“I started an argument that this was ridiculous, we couldn’t have a candidate helicoptered in,” he recalls. He pointed out that one of the main issues with the Scottish National Party incumbent, the economist and journalist George Kerevan, was that he was seen as an outsider.

“I kept arguing for an hour and a half and people started gently moving away,” he jokes. “About two days later I was still going on, and I thought enough’s enough.” 

He called Iain Gray, the Scottish Labour veteran, who interrupted him. “He said, 'Right Martin, are you going to put up or shut up?’ So I filled in the forms.

"Then I had to have a very interesting conversation with my wife.”

One successful election campaign later, he is sitting in the airy, glass-roofed atrium of Westminster’s Portcullis House. Whitfield has silver hair, glasses, and wears a Labour-red tie with his shirt. He looks every bit the approachable primary school teacher, and sometimes he forgets he isn’t anymore. 

I ask how the school reacted to his election bid, and he begins “I have”, and then corrects himself: “There is a primary four class I had the pleasure to teach.” The children wanted to know everything from where parliament was, to his views on education and independence. He took unpaid leave to campaign. 

“Actually not teaching the children was the hardest thing,” he recalls. “During the campaign I kept bumping into them when I was door-knocking.”

Whitfield was born in Newcastle, in 1965, to Labour-supporting parents. “My entire youth was spent with people who were socialists.”

His father was involved in the Theatre Workshop, founded by the left-wing director Joan Littlewood. “We were part of a community which supported each other and found value in that support in art and in theatre,” he says. “That is hugely important to me.”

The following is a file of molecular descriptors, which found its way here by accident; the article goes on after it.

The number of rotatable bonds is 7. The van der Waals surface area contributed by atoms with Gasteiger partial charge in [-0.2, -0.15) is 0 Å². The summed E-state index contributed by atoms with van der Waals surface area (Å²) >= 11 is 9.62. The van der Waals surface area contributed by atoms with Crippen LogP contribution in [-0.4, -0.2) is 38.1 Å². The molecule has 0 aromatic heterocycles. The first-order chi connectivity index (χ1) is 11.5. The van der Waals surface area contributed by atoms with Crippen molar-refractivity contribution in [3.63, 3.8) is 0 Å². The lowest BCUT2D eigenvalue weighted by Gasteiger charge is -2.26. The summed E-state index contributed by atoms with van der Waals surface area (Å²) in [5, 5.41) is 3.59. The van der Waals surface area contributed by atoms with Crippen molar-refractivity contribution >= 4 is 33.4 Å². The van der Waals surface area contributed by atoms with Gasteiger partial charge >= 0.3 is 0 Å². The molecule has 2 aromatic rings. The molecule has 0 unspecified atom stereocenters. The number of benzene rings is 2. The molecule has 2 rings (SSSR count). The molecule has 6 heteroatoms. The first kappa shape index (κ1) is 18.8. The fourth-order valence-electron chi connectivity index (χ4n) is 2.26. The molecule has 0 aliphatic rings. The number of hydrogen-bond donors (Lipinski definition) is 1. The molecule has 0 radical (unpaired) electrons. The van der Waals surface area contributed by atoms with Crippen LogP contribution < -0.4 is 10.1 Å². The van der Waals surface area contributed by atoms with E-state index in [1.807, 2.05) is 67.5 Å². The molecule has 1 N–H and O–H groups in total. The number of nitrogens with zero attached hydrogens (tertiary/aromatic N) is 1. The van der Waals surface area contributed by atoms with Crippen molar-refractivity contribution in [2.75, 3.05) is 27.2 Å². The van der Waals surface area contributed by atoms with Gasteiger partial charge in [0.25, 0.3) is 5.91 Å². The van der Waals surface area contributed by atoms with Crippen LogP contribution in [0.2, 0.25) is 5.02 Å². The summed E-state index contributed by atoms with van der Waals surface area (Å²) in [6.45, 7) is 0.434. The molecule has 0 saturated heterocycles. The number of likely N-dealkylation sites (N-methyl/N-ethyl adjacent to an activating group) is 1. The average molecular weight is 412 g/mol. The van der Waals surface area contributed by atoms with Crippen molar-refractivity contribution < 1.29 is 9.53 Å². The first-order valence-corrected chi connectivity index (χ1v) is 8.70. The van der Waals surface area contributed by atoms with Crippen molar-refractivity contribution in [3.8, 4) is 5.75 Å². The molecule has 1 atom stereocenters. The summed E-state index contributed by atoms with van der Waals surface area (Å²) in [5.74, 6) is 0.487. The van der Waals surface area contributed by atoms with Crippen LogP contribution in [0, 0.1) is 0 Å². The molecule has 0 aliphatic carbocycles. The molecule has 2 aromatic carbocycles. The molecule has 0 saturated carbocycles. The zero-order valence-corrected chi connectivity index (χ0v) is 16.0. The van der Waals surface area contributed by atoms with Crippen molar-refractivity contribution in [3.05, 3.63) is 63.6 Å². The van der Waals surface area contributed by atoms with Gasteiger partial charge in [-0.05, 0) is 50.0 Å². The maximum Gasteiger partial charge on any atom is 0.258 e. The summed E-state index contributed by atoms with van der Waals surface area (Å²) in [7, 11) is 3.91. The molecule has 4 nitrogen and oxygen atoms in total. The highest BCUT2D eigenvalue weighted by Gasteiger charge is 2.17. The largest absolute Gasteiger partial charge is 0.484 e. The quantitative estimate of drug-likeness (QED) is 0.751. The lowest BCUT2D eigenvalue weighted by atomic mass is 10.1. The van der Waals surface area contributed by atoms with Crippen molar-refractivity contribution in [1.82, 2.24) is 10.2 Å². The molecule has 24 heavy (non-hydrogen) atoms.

He trained as a lawyer, but grew disillusioned with the profession and retrained as a teacher instead. He and his wife eventually settled in Prestonpans, where they started a family and he “fought like mad” to work at the local school. She works as the marketing manager for the local theatre.

He believes he won his seat – one of the first to be touted as a possible Labour win – thanks to a combination of his local profile, the party’s position on independence and its manifesto, which “played brilliantly everywhere we discussed it”. 

It offered hope, he says: “As far as my doorstep discussion in East Lothian went, some people were for and against Jeremy Corbyn, some people were for and against Kezia Dugdale, but I didn’t find anyone who was against the manifesto.”

Whitfield’s new job will mean long commutes on the East Coast line, but he considers representing the constituency a “massive, massive honour”. When I ask him about East Lothian, he can’t stop talking.

“MPs do tend to say ‘my constituency’s a microcosm’, but it really is Scotland in miniature. We have a fishing industry, crabs and lobsters, the agricultural areas – the agricultural soil is second to none.” The area was also historically home to heavy industry. 

After his first week in Westminster, Whitfield caught the train back to Scotland. “That bit when I got back into East Lothian was lovely moment,” he says. “I was home.”

Julia Rampen is the digital news editor of the New Statesman (previously editor of The Staggers, The New Statesman's online rolling politics blog). She has also been deputy editor at Mirror Money Online and has worked as a financial journalist for several trade magazines. 

0800 7318496